Also, if a party whip system were introduced, it would mean that MPs elected for areas would be forced to vote along party lines. And so where would be the benefit?

There is another important issue to consider, around the very cohesion of our society. The individually elected MPs could divide our society further than it already is. UCT Politics and Policy Professor Anthony Butler, writing back in 2013, raised several important objections to individually elected MPs, as observed in earlier commissions.

As he points out, perhaps the most important is that it would mean that local issues could end up raising issues of ethnicity. This seems inevitable. People in certain areas would campaign by saying they would support and protect people from that area, which often still has a level of ethnic identity. To win support, they would oppose other groups, and in possibly dangerous ways. Imagine, for example, in Vuwani where one group of people wants two municipalities and another group wants one. Their demands mirror almost exactly linguistic lines. It would be in the interests of their local politicians to inflame those divisions to win political power.

That would surely make our politics more divided and more identity-driven.

Up until now, the current structure, of simple proportional representation, has incentivised parties to compete on non-racial and non-identity grounds, to fight for support from as wide a slice of the population as possible. This is important, perhaps even critical to a country with the sheer levels of racialised inequality that we have. To remove this incentive, or even to just weaken it in any way may be very dangerous in the longer term.

One of the intriguing aspects of this judgment is that it orders Parliament to make the changes that will allow an individual to stand for office. But this is against the interests of every single MP, as they were all elected as members of a party. They are likely to drag and delay and limit the changes they have to introduce.

A pandemic, a slowing economy, massive unemployment and social divisions do not make this the best time for another divisive and distracting conversation around how our political structure should change when it will be controlled by vested interests.

At the same time, the debate on any kind of change is likely to be divisive, with different parties wanting different things. This will be based on what they believe they will do in any new system.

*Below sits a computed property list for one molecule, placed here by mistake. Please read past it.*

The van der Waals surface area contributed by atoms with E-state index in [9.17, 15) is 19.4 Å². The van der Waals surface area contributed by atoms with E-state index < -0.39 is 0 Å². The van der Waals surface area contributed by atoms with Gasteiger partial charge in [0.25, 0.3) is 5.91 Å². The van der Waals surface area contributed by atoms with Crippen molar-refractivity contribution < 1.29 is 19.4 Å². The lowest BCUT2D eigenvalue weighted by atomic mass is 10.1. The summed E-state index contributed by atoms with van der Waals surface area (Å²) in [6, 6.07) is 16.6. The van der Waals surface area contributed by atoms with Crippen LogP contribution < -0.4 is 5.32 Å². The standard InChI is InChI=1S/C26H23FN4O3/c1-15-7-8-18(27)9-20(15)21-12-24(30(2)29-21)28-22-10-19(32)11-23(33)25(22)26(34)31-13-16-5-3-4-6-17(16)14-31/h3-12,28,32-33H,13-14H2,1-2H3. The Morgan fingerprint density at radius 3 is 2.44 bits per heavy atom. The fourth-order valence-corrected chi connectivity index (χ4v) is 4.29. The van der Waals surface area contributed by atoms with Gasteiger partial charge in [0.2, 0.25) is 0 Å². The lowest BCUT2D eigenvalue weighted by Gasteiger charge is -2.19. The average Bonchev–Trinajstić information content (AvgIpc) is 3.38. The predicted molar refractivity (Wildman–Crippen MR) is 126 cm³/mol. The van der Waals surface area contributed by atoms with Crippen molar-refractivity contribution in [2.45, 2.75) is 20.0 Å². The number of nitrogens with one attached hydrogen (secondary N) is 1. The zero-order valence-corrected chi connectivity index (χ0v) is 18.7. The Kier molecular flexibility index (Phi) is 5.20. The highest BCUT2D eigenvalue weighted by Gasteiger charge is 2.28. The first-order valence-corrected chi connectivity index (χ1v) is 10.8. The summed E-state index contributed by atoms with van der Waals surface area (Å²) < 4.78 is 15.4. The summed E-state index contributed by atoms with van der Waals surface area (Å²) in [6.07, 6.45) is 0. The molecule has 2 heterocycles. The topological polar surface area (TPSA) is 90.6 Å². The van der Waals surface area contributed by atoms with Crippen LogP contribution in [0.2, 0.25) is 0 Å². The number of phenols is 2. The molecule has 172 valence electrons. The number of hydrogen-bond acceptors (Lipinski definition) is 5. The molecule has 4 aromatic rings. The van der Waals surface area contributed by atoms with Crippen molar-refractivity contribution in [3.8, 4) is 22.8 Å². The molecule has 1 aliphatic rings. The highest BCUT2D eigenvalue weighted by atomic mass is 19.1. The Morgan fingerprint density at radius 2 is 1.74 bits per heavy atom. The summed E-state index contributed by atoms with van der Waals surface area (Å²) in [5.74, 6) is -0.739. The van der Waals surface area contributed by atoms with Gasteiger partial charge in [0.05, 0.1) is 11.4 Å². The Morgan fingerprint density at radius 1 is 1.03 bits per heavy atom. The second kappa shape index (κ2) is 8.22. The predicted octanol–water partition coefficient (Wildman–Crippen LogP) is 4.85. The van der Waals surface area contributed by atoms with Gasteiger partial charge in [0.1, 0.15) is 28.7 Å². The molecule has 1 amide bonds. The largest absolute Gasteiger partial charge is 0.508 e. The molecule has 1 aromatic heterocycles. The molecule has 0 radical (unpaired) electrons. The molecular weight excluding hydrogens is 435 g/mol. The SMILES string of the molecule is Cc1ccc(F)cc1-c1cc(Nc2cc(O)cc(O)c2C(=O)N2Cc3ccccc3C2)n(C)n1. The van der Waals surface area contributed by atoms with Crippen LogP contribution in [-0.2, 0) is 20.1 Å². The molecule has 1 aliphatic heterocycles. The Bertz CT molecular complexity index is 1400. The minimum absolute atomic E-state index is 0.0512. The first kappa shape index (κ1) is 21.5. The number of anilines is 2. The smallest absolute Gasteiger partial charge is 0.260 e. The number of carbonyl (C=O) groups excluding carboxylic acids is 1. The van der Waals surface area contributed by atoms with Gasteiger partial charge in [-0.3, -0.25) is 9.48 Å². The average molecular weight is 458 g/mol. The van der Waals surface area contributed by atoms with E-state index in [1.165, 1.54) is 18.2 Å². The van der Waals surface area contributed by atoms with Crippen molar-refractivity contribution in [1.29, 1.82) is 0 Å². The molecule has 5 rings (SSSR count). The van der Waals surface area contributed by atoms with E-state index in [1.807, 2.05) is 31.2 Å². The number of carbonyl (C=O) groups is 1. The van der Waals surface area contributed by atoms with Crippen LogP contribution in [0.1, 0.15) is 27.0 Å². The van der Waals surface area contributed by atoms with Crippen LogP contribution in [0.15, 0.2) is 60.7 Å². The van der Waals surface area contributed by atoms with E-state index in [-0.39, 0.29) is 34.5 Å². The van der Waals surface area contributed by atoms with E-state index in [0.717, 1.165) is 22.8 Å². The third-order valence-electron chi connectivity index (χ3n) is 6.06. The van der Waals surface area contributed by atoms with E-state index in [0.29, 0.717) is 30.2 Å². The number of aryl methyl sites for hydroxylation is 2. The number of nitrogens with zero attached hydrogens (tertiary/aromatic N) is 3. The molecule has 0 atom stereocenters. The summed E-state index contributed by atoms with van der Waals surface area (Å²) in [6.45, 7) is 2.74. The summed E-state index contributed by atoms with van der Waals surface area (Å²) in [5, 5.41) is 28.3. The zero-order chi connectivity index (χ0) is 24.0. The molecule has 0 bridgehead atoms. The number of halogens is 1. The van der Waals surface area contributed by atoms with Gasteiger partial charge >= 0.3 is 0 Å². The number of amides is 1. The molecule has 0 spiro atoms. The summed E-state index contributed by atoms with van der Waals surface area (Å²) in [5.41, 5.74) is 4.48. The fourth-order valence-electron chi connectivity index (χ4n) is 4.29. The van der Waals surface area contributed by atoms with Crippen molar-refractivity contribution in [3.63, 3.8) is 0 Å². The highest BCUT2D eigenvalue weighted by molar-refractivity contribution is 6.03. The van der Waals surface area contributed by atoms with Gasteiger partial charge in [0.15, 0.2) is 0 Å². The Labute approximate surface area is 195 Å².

Perhaps the best point of reference is to study the results of the constituency wards in the last local elections (in local elections you vote twice, or even three times. One of those votes is for a person to represent your ward, the others are for proportional representation). This gives us a roughly accurate guide of how the local picture would look if there was a shift to a more constituency-based system.

Local politics expert Paul Berkowitz tweeted the numbers last week. In 2016 the ANC got 77.7%, the DA 16.8%, the IFP 4.2% and the EFF 0.3%. This shows how important proportional representation is, in that it makes it almost impossible for the smaller parties to have any impact at all. 

That means that the smaller parties (including the EFF) will fight any change in this direction tooth-and-nail, while the bigger parties, particularly the ANC, will support it.

Amid another conversation around possibly merging next year’s scheduled local elections into the 2024 national and provincial elections, this has the potential to be all-consuming (City Press reported on Sunday that the ANC and the EFF “had agreed” to delay the local elections).

A pandemic, a slowing economy, massive unemployment and social divisions do not make this the best time for another divisive and distracting conversation around how our political structure should change when it will be controlled by vested interests.

We have become almost used to political unpredictability. People and parties change sides on issues, they contradict themselves, and individuals can sometimes move around politically with mind-boggling speed. But this comes at great cost, when the lack of proper and certain economic policy, the difficulties involved in planning for the future, and appallingly low levels of delivery all add up.

The Constitutional Court gave Parliament time to make the necessary changes. In just the next few years our politics will see a leadership election in the DA, an ANC national general council, local elections, an ANC national conference and then a national election. This suggests that the very structure of our politics could change – when perhaps the greatest need is some central political authority. This may well end up making things worse, not better. DM